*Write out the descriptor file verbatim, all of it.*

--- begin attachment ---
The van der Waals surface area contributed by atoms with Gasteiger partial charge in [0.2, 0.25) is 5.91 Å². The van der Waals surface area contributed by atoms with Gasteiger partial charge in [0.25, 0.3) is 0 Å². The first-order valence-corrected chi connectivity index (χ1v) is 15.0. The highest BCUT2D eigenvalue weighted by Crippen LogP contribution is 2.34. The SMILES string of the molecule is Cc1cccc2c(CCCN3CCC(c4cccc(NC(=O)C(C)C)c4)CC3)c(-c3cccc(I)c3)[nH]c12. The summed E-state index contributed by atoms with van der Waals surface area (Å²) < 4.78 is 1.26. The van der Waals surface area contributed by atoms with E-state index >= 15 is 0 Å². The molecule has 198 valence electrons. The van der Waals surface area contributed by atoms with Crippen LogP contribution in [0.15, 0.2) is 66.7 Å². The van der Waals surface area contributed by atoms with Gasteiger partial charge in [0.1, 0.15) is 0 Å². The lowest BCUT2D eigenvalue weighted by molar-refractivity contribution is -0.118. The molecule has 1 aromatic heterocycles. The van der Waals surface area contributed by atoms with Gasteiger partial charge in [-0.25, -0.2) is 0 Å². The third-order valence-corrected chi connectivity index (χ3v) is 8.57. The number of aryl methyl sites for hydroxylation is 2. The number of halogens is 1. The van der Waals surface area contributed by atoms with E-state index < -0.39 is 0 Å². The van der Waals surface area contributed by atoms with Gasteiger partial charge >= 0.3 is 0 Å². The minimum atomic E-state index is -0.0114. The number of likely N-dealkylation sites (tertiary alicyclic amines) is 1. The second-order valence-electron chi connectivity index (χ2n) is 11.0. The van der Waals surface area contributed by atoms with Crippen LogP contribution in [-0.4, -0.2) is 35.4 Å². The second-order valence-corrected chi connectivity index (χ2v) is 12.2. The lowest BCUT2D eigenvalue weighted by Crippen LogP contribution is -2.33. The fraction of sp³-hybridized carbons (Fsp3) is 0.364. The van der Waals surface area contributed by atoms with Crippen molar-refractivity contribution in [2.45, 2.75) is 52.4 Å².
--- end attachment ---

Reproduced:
The van der Waals surface area contributed by atoms with Gasteiger partial charge in [0.2, 0.25) is 5.91 Å². The van der Waals surface area contributed by atoms with Gasteiger partial charge in [0.25, 0.3) is 0 Å². The first-order valence-corrected chi connectivity index (χ1v) is 15.0. The highest BCUT2D eigenvalue weighted by Crippen LogP contribution is 2.34. The SMILES string of the molecule is Cc1cccc2c(CCCN3CCC(c4cccc(NC(=O)C(C)C)c4)CC3)c(-c3cccc(I)c3)[nH]c12. The summed E-state index contributed by atoms with van der Waals surface area (Å²) < 4.78 is 1.26. The van der Waals surface area contributed by atoms with E-state index >= 15 is 0 Å². The molecule has 198 valence electrons. The van der Waals surface area contributed by atoms with Crippen LogP contribution in [0.15, 0.2) is 66.7 Å². The van der Waals surface area contributed by atoms with Gasteiger partial charge in [0.1, 0.15) is 0 Å². The lowest BCUT2D eigenvalue weighted by molar-refractivity contribution is -0.118. The molecule has 1 aromatic heterocycles. The van der Waals surface area contributed by atoms with Gasteiger partial charge in [-0.25, -0.2) is 0 Å². The third-order valence-corrected chi connectivity index (χ3v) is 8.57. The number of aryl methyl sites for hydroxylation is 2. The number of halogens is 1. The van der Waals surface area contributed by atoms with E-state index < -0.39 is 0 Å². The van der Waals surface area contributed by atoms with Gasteiger partial charge >= 0.3 is 0 Å². The minimum atomic E-state index is -0.0114. The number of likely N-dealkylation sites (tertiary alicyclic amines) is 1. The second-order valence-electron chi connectivity index (χ2n) is 11.0. The van der Waals surface area contributed by atoms with Crippen LogP contribution in [-0.4, -0.2) is 35.4 Å². The second-order valence-corrected chi connectivity index (χ2v) is 12.2. The lowest BCUT2D eigenvalue weighted by Crippen LogP contribution is -2.33. The fraction of sp³-hybridized carbons (Fsp3) is 0.364. The van der Waals surface area contributed by atoms with Crippen molar-refractivity contribution in [2.45, 2.75) is 52.4 Å².